Jami Attenberg’s Latest Novel Brings a Joseph Mitchell Character to Life

There's something about Mazie

Jami Attenberg

Jami Attenberg at home in Williamsburg. (Photo credit: Emily Assiran/New York Observer)

Spend some time in the New York literary scene, and you somehow just end up knowing the writer Jami Attenberg. She’ll invite you to a reading at the Williamsburg loft where she has lived since 2002. She’s often celebrating the publication of another book (she’s on her fifth in nine years) and very active on social media. She’s also one of those people who always remembers you. Meet her once, and you have a book party friend for life.

When the Observer met up with Ms. Attenberg and her pug, Sidney, outside of a coffee shop in Williamsburg on a recent Monday morning, she had just run into Maris Kreizman, the author of a popular literary blog who runs publishing projects at Kickstarter. Ms. Attenberg seemed more excited about the fact that Ms. Kreizman was scheduled to adopt a puppy later that day than the positive review her most recent novel, Saint Mazie (Grand Central Publishing), had received in the forthcoming New York Times Book Review.

Saint Mazie is a fictionalized account of the real-life proprietor of the Venice, a movie theater on the Bowery. Mazie Phillips Gordon, who was immortalized by the legendary New Yorker writer Joseph Mitchell in 1940, was a feisty ticket taker who distributed soap, money and food to Bowery bums during the Depression.

Ms. Attenberg first heard about Mazie when her friend, the Brooklyn bar designer Johnny McCormick, opened a watering hole called Saint Mazie. The next day, Ms. Attenberg read Mitchell’s New Yorker story in “Up in the Old Hotel.”

She continued researching the quintessential New York character and found a Times article that said that Mazie was retiring from the theater to write her memoirs. But if she ever did write it, it was lost to history.

“I just would have love to have read that,” Ms. Attenberg said. “Immediately, I just thought, ‘That’s the book I want to write next.’ I loved her, I loved the way she talked, I loved how unconventional she was, I felt connected to her, I admired her for her charitable efforts. She felt like a piece of New York to me that I didn’t want people to forget about.”

Of course, the changing city is one of New Yorkers’ favorite subjects; neither Ms. Attenberg nor myself are immune to the topic. As we walked toward the dog run, we talked about the spread of condos and what it means for the neighborhood.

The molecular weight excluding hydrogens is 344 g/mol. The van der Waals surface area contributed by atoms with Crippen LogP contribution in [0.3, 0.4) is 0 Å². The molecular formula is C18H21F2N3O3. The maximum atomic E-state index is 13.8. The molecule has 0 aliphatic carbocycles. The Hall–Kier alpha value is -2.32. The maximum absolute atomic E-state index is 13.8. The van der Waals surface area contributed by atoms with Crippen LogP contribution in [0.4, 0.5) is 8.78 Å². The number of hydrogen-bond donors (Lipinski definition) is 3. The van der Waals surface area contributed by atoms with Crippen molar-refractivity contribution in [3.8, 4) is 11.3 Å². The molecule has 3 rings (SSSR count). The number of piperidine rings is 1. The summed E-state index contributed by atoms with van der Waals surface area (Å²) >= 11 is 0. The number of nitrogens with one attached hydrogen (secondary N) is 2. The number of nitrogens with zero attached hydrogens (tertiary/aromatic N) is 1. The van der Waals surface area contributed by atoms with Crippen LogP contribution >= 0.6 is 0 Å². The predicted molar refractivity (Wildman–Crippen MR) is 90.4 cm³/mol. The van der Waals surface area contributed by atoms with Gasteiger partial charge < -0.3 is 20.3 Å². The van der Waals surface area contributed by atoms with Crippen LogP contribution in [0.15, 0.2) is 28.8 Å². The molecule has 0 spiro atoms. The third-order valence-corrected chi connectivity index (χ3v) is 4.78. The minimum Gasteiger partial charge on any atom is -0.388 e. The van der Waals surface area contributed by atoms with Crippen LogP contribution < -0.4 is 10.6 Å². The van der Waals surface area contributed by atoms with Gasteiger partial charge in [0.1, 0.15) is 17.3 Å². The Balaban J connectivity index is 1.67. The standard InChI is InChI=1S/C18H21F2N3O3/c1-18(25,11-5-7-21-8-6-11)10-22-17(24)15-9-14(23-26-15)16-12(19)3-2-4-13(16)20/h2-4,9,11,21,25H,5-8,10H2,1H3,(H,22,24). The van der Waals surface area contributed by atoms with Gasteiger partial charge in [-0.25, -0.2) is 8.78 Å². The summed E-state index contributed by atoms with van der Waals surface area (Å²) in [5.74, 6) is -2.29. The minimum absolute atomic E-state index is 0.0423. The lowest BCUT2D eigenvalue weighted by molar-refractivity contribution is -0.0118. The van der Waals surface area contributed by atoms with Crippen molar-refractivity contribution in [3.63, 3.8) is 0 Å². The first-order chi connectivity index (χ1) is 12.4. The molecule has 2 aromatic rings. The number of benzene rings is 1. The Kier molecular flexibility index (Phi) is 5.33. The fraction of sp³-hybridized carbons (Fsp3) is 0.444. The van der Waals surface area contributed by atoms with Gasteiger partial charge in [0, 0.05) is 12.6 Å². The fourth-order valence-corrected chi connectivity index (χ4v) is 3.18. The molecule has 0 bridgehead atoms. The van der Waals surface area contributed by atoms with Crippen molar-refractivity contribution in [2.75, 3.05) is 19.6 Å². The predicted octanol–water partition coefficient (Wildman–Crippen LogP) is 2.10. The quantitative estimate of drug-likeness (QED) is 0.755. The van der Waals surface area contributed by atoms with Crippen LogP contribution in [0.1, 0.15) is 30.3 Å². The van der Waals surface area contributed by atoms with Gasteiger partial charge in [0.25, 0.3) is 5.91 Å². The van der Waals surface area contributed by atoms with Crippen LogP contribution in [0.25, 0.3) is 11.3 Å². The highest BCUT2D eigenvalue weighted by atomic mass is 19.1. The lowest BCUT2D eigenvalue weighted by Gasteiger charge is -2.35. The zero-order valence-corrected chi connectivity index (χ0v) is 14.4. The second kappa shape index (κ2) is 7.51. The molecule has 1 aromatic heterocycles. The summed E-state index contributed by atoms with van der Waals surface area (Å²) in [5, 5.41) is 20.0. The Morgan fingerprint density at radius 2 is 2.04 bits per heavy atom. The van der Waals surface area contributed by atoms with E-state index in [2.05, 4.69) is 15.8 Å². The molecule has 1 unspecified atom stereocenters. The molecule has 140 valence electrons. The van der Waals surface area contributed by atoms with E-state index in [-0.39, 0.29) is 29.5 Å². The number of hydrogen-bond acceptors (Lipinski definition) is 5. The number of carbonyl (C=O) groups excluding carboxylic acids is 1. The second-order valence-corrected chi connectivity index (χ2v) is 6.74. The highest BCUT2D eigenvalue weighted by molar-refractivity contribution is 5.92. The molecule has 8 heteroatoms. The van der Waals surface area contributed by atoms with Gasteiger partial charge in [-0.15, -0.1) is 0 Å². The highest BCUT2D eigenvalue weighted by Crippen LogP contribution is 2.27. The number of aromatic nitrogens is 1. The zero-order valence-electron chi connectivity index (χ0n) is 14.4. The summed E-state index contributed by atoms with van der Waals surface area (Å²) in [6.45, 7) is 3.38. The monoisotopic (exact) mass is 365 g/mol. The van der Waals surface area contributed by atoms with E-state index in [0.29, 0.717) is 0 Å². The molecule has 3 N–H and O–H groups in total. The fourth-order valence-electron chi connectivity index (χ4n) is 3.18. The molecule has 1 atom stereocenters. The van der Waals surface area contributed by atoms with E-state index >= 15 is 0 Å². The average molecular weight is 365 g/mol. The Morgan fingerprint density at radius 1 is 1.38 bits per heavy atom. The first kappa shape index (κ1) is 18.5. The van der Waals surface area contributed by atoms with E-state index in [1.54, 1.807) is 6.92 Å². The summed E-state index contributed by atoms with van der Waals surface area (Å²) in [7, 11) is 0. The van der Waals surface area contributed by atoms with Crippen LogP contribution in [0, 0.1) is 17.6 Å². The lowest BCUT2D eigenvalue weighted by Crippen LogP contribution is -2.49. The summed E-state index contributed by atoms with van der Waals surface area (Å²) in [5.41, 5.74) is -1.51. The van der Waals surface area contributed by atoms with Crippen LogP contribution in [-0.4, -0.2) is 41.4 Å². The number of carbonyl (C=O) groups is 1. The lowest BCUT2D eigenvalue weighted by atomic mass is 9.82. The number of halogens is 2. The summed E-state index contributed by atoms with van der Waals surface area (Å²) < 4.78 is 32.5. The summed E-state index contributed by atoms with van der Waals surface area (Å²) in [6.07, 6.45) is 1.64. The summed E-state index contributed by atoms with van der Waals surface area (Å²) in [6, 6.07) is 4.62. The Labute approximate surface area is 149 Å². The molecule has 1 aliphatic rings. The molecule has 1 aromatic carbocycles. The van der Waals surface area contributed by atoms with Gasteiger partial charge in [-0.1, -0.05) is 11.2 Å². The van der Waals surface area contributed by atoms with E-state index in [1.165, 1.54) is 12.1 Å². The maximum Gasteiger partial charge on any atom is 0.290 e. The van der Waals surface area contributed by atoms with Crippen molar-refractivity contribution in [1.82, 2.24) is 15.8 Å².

The conversation was straight out of Saint Mazie:

“So we walked downtown, through Park Row, past City Hall, down Broadway. We talked about all the money in this town lately, more than usual it seemed. Everyone’s so giddy but it can’t last. The city’s pregnant with hope, but only that. New construction everywhere we looked. It’s made of air, this wealth. It’s not real,” Ms. Attenberg wrote.

That Mazie’s observations echo many of our own is not exactly surprising, of course. Ms. Attenberg mixed research with her own experience, and the novel is written in the style of an oral history interspersed with entries from Mazie’s diary and snippets of the mythical memoir.

“There was almost no information on her, just a couple articles,” Ms. Attenberg explained. “I really wanted to interview people about her. But of course, she’s been dead for 51 years.” Soon Ms. Attenberg realized she could create whatever she wanted, including interviews with fictional characters, allowing Mazie’s voice to come through.

The format represents a stylistic departure from Ms. Attenberg’s previous books. The Middlesteins, for example, which came out in 2012, was a more straightforward chronicle of a Jewish family in the Midwest. That book received a good deal of acclaim, but Ms. Attenberg wasn’t tempted to take a break. “I write really fast. I can write a first draft in three to six months,” Ms. Attenberg explained. “I don’t have anything else to do.”

Still, she said that she might slow down before starting her next book.

In the meantime, Ms. Attenberg was getting ready for her book launch that evening at McNally Jackson (coincidentally, it was the 51st anniversary of Mazie’s death). We told Ms. Attenberg we would see her later—and, of course, we’d love to come to a reading on her roof later in the summer.

“I’m just genuinely excited to be here,” Ms. Attenberg said. “I’m just genuinely excited to publish books and know other writers and connect with them.” 

Jami Attenberg’s Latest Novel Brings a Joseph Mitchell Character to Life